Reduction of allogeneic RBC transfusions in patients undergoing elective

Reduction of Allogeneic RBC Transfusions in Patients Undergoing Elective Orthopaedic Surgery

Allogeneic red blood cell (RBC) transfusions are often necessary for patients undergoing elective orthopaedic procedures. However, transfusions are associated with potential risks, including complications such as anemia, infection, transfusion-related lung injury, and postoperative transfusion reactions. Therefore, reducing the number of allogeneic transfusions is beneficial for both patients’ safety and cost-effectiveness.

Recent studies have found that certain strategies can help reduce the number of allogeneic RBCs transfusions in patients undergoing elective orthopaedic surgery, including:

  • Reducing preoperative blood loss through preoperative management.
  • Maximizing the use of autologous (patient's own) blood through preoperative donation.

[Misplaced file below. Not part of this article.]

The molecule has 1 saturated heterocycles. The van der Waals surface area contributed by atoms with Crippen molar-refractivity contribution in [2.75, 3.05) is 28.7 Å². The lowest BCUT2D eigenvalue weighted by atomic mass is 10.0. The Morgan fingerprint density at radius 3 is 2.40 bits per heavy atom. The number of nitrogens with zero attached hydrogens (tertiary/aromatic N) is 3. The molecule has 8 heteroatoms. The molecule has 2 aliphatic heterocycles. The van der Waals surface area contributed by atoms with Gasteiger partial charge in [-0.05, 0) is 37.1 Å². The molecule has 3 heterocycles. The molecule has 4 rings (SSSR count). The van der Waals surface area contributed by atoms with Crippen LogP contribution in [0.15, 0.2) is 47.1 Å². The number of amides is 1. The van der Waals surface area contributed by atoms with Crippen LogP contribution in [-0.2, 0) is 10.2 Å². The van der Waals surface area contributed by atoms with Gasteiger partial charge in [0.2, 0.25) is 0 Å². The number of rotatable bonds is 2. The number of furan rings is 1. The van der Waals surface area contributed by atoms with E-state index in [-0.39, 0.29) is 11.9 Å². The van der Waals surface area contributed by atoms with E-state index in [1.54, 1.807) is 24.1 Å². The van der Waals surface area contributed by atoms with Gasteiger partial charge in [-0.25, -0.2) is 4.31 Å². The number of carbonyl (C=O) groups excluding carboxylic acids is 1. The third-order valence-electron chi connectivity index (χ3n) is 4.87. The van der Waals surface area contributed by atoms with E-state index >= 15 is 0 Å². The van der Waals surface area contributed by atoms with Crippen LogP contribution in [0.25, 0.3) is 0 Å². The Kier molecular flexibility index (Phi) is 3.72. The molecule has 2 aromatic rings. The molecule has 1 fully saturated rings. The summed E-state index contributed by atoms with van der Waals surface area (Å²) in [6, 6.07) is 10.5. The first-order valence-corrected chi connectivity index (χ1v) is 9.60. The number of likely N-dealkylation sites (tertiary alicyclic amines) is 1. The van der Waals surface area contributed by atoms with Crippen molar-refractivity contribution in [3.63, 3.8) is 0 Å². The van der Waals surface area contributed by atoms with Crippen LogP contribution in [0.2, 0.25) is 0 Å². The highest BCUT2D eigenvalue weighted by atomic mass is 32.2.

• Individualizing the high-quality hemoglobin transfusion threshold.
  • Strictly adhering to a "nil by mouth" protocol before surgery.
  • Performing advanced management strategies including cell salvage and the use of blood substitutes.

Although allogeneic transfusions still remain unavoidable in many complex and emergent cases, the potential risks associated with transfusions can be reduced through proper optimization and a strict adherence to evidence-based protocols. The strategies mentioned above can be used to decrease the number of allogeneic transfusions in elective orthopaedic surgery, giving patients a greater chance of a safe and successful surgery.